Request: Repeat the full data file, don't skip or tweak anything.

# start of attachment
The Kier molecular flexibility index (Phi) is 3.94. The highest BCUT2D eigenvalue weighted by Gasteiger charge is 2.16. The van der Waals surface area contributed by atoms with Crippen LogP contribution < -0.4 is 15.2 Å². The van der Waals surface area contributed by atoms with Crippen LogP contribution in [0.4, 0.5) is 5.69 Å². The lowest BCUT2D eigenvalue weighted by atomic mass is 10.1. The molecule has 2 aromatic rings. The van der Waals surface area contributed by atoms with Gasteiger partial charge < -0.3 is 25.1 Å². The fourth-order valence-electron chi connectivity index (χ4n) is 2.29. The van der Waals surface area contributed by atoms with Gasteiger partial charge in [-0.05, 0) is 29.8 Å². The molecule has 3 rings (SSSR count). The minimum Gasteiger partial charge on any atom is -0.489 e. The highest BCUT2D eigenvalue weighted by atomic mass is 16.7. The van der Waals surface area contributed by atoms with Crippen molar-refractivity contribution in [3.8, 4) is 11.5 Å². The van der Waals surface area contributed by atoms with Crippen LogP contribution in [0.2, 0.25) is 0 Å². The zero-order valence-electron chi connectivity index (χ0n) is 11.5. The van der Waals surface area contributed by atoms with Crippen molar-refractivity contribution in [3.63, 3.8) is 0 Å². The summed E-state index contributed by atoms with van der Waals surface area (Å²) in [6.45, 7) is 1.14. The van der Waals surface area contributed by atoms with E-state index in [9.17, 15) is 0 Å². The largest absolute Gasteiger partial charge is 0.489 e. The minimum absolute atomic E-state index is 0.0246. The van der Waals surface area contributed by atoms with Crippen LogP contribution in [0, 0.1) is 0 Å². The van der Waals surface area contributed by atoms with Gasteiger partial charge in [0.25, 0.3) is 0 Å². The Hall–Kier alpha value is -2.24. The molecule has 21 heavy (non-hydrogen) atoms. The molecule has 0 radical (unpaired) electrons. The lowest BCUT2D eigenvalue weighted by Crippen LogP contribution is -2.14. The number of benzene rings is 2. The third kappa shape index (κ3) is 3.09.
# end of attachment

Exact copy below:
The Kier molecular flexibility index (Phi) is 3.94. The highest BCUT2D eigenvalue weighted by Gasteiger charge is 2.16. The van der Waals surface area contributed by atoms with Crippen LogP contribution < -0.4 is 15.2 Å². The van der Waals surface area contributed by atoms with Crippen LogP contribution in [0.4, 0.5) is 5.69 Å². The lowest BCUT2D eigenvalue weighted by atomic mass is 10.1. The molecule has 2 aromatic rings. The van der Waals surface area contributed by atoms with Gasteiger partial charge < -0.3 is 25.1 Å². The fourth-order valence-electron chi connectivity index (χ4n) is 2.29. The van der Waals surface area contributed by atoms with Gasteiger partial charge in [-0.05, 0) is 29.8 Å². The molecule has 3 rings (SSSR count). The minimum Gasteiger partial charge on any atom is -0.489 e. The highest BCUT2D eigenvalue weighted by atomic mass is 16.7. The van der Waals surface area contributed by atoms with Crippen molar-refractivity contribution in [3.8, 4) is 11.5 Å². The van der Waals surface area contributed by atoms with Crippen LogP contribution in [0.2, 0.25) is 0 Å². The zero-order valence-electron chi connectivity index (χ0n) is 11.5. The van der Waals surface area contributed by atoms with Crippen molar-refractivity contribution in [3.63, 3.8) is 0 Å². The summed E-state index contributed by atoms with van der Waals surface area (Å²) in [6.45, 7) is 1.14. The van der Waals surface area contributed by atoms with E-state index in [9.17, 15) is 0 Å². The largest absolute Gasteiger partial charge is 0.489 e. The minimum absolute atomic E-state index is 0.0246. The van der Waals surface area contributed by atoms with Crippen LogP contribution in [0, 0.1) is 0 Å². The van der Waals surface area contributed by atoms with Gasteiger partial charge in [0.25, 0.3) is 0 Å². The Hall–Kier alpha value is -2.24. The molecule has 21 heavy (non-hydrogen) atoms. The molecule has 0 radical (unpaired) electrons. The lowest BCUT2D eigenvalue weighted by Crippen LogP contribution is -2.14. The number of benzene rings is 2. The third kappa shape index (κ3) is 3.09.